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This review is taken from PN Review 51, Volume 13 Number 1, September - October 1986.


A generation of poets cannot really alter the state of poetry because it is really the language that sets us our problems and history that determines them. Certainly the generation now about sixty years old worked out their problems alone, one of the issues being precisely that of the individual voice. The sense of a movement, of an organized verse style, was imposed by critics, and what similarities exist between different poets have their roots in the axioms of criticism. But the aim of the exercise was always to break loose to be oneself, to be accepted for oneself. Within the self-imposed but generally accepted limits of the English university poets from the 1940s to the 1960s, that was an arduous task; it is amazing that so many poets achieved it in the end.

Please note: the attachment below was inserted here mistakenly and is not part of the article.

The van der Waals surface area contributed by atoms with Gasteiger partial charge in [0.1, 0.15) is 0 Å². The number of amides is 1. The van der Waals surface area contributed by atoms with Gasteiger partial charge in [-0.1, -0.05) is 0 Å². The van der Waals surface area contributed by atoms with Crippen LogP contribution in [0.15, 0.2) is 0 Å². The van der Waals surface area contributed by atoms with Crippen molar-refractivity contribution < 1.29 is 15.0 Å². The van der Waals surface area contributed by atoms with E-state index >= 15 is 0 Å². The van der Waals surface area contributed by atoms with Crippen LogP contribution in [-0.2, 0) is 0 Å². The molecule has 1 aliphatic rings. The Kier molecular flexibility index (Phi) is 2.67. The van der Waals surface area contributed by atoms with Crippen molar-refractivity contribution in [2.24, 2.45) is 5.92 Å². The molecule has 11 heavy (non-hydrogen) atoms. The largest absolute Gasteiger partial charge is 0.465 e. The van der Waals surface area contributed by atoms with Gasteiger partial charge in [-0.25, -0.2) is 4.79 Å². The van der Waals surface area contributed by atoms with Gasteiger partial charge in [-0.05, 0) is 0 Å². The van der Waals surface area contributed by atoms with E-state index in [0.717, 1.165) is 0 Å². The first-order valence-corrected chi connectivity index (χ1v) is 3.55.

Among them Michael Hamburger stands out as a kind of hero. He has not only accomplished what T. S. Eliot, borrowing an idea from Dryden, said of Walter de la Mare:

... those deceptive cadences
Wherewith the common measure is refined;
By conscious art practised with natural ease;

but he has been a beacon-light of rigour to other poets, by offering his personal version of the seriousness, the strength and economy of modern German poetry. In doing so, he has certainly contributed to the definition of its tradition. It goes back, as his own career does, to Hölderlin, though his personal poetry is ...

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